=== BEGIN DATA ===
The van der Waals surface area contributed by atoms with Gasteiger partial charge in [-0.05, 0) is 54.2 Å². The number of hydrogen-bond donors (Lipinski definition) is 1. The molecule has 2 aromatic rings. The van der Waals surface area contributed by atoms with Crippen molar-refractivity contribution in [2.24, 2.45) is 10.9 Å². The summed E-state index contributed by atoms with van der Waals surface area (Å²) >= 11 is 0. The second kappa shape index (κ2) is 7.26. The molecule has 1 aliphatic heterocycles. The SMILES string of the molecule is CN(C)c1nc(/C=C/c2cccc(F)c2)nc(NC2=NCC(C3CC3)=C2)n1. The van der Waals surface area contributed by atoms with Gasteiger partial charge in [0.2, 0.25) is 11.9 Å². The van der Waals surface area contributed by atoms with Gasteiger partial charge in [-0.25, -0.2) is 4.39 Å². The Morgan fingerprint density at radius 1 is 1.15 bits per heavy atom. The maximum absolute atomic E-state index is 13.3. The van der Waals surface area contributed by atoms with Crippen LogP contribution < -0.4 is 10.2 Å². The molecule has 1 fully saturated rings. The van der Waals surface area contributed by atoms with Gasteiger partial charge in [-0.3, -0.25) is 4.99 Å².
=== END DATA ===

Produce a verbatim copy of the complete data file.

The van der Waals surface area contributed by atoms with Gasteiger partial charge in [-0.05, 0) is 54.2 Å². The number of hydrogen-bond donors (Lipinski definition) is 1. The molecule has 2 aromatic rings. The van der Waals surface area contributed by atoms with Crippen molar-refractivity contribution in [2.24, 2.45) is 10.9 Å². The summed E-state index contributed by atoms with van der Waals surface area (Å²) >= 11 is 0. The second kappa shape index (κ2) is 7.26. The molecule has 1 aliphatic heterocycles. The SMILES string of the molecule is CN(C)c1nc(/C=C/c2cccc(F)c2)nc(NC2=NCC(C3CC3)=C2)n1. The van der Waals surface area contributed by atoms with Gasteiger partial charge in [0.2, 0.25) is 11.9 Å². The van der Waals surface area contributed by atoms with Gasteiger partial charge in [-0.25, -0.2) is 4.39 Å². The Morgan fingerprint density at radius 1 is 1.15 bits per heavy atom. The maximum absolute atomic E-state index is 13.3. The van der Waals surface area contributed by atoms with Crippen LogP contribution < -0.4 is 10.2 Å². The molecule has 1 fully saturated rings. The van der Waals surface area contributed by atoms with Gasteiger partial charge in [-0.3, -0.25) is 4.99 Å².